In two days it will be Thanksgiving. Time to gather with our family and loved ones, prepare a multitude of sumptuous dishes, gather at table to express our gratitude and feast. At least, that's how it's supposed to be. But is this really true for everyone?
Consider that Thanksgiving itself celebrates a meal held three hundred years ago in honor of the great kindness shown to the Pilgrims by the American Indians. That feast would have never taken place if the first inhabitants of this continent had not willingly shared their native wisdom and knowledge. Without that kindness, the Pilgrims could not have survived the challenging climate of this new land.
The Thanksgiving meal, with its centerpiece dishes of native American foods–cranberry sauce, roasted turkey, pumpkin pie–is intended to replicate that first feast, shared by people of two very different cultures so very long ago.
The kindness of the Indians, their generosity and willingness to coexist with a strangely-customed group of savage (to them) invaders, was not returned by the White Man. Instead, as we all know, Native American tribes across the continent were systematically decimated, relocated and relegated to live within small, tightly boundaried reservations. Therefore to me, at its root or at least in part, the Thanksgiving holiday symbolizes genocide and betrayal.
On the other hand, the idea of a holiday dedicated to the act of giving thanks has wonderful potential. Along with love and forgiveness, cultivating gratitude, or grace, is amongst the highest of human actions. To feel and express gratitude opens our hearts, improves our relationships and humbles us to acknowledge the gift of those people and things which give our life true meaning.
What am I grateful for? This is the question to ponder in the coming hours and days leading up to the Big Event of a holiday named in honor of the act and the art of Giving Thanks. No matter what hardships or joys we face at this time, whether we spend Thanksgiving alone or in a crowd, with family or friends, feasting or fasting, we all can take this opportunity to pause, reflect upon and recognize all that is deserving of our thanks and gratitude. And may we pray.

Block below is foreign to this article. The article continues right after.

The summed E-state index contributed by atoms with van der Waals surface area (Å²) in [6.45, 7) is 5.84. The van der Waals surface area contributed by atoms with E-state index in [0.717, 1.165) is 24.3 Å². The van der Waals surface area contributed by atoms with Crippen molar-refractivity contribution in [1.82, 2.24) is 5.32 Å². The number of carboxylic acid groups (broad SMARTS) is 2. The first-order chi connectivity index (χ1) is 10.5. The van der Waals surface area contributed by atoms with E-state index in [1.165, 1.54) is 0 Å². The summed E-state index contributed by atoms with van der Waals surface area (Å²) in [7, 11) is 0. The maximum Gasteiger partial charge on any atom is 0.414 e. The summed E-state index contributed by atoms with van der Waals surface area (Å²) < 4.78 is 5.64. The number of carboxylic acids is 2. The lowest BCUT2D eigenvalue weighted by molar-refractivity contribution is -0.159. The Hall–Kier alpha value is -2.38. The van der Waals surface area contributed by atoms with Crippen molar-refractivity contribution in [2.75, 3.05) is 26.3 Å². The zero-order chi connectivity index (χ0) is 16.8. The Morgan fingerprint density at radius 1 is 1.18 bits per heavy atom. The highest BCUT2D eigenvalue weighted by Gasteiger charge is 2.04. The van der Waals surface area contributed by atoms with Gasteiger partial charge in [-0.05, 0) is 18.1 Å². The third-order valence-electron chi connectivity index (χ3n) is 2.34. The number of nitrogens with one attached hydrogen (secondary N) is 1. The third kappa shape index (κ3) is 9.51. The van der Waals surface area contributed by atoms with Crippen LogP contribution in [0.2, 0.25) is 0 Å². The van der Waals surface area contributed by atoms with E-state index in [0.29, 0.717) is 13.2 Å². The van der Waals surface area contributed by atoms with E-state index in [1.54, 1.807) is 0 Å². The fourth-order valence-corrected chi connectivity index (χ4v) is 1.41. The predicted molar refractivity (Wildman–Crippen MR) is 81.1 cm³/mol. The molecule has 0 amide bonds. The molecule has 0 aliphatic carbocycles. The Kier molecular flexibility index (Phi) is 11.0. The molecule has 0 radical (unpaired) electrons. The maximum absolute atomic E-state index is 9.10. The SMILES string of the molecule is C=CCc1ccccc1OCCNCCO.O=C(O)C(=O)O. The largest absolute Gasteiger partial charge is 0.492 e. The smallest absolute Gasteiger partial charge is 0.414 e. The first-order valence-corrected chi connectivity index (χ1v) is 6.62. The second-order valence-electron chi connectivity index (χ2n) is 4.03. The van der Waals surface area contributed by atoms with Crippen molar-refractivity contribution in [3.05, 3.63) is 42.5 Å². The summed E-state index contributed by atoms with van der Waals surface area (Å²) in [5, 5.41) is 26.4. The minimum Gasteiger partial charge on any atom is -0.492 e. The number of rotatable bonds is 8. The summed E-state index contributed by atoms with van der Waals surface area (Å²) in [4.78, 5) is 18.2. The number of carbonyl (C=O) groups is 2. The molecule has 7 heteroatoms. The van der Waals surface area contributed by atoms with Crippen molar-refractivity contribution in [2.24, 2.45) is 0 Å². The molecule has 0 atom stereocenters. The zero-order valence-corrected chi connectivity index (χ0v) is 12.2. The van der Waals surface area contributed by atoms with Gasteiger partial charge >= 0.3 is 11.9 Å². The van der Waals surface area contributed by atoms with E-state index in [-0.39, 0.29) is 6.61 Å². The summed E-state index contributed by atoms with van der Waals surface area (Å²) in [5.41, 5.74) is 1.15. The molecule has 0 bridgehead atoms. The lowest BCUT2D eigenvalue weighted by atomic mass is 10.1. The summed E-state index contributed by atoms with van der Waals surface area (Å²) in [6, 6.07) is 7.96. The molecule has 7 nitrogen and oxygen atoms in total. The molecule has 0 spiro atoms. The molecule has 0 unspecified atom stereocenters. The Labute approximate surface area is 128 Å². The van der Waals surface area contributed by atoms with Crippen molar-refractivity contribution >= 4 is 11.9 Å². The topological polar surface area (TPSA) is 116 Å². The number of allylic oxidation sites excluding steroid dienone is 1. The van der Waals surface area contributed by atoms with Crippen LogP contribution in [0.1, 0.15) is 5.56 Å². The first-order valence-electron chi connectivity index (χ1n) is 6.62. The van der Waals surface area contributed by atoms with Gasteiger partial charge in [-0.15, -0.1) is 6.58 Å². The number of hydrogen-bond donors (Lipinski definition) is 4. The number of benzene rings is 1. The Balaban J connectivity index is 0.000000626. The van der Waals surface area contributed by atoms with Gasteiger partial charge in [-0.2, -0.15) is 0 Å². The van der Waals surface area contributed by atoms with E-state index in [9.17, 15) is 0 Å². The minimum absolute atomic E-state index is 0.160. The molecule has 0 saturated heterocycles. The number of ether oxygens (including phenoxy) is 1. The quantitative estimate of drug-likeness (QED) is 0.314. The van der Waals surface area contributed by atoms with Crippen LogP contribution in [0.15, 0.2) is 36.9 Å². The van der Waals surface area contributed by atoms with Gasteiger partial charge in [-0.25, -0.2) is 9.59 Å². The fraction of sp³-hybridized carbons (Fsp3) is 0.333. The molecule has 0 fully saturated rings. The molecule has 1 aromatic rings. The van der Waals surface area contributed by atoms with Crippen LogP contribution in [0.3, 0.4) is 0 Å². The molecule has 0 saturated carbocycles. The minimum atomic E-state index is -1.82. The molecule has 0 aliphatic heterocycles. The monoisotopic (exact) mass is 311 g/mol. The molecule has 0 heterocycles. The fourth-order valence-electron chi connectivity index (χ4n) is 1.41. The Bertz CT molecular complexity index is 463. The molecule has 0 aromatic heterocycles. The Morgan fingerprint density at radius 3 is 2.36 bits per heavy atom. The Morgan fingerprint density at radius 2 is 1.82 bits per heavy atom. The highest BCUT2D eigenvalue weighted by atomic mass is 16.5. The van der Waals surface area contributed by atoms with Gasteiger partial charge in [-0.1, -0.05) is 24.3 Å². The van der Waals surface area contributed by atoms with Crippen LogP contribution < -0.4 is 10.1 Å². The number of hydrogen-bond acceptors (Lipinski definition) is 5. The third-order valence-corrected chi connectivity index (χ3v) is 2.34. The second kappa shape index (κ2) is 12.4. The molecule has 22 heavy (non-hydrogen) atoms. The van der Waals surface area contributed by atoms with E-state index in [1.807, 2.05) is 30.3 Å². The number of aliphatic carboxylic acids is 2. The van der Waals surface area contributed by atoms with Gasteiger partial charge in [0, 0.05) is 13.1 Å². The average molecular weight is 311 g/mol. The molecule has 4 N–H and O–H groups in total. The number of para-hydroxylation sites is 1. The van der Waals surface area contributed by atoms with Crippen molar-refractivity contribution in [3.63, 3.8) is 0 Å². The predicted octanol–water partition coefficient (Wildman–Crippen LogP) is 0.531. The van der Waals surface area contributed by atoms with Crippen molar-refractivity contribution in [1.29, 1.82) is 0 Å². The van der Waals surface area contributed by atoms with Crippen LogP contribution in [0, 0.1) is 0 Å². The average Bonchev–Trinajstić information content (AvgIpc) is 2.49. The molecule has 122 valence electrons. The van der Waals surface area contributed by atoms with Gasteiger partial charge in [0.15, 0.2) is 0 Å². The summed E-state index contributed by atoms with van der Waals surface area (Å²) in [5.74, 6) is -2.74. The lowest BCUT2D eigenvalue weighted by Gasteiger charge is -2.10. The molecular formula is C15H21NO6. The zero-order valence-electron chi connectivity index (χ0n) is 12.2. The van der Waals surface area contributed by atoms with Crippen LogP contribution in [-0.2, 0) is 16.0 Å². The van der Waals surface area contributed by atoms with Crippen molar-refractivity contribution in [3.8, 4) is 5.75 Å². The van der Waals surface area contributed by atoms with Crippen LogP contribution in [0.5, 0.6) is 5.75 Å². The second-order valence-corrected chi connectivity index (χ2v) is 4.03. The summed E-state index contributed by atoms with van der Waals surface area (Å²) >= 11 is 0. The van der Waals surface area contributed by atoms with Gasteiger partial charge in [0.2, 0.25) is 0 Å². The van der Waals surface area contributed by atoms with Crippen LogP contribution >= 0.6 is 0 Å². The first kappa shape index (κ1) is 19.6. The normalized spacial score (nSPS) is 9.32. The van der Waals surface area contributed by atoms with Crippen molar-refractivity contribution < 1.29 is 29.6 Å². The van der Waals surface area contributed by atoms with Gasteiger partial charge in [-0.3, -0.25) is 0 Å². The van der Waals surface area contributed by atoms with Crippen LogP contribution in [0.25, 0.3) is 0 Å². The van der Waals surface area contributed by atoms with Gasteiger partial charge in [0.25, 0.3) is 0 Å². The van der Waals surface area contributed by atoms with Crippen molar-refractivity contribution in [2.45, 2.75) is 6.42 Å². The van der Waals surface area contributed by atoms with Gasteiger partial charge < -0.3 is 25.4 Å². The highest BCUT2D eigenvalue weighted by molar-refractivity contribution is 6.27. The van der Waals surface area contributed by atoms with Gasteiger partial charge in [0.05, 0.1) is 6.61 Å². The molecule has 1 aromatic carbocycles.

Life is a gift, rare and precious and oh so fleeting. May we use our time here on earth to generate positive energy and goodwill, to serve others. May our actions benefit the highest good of all beings... ourselves, our loved ones, our neighbors and all those who remain unknown to us.
I feel so fortunate to have ease and comfort in my life, healthy children, a loving partner, work that fulfills me and benefits others, wonderful friends, adorable pets, woods to hike in, organic farms all around. For these things and many more, I am grateful.
May all my brothers and sisters around the world have a safe home, good food and water, meaningful work, supportive community. May suffering be lifted. May all the soldiers come home. May we learn to settle our differences in an atmosphere of respect and harmony. May peace reign supreme in the hearts of men.
Near and far, may all beings be happy, conscious, free and well-nourished, in every way.
With infinite gratitude and heartfelt hope for humanity,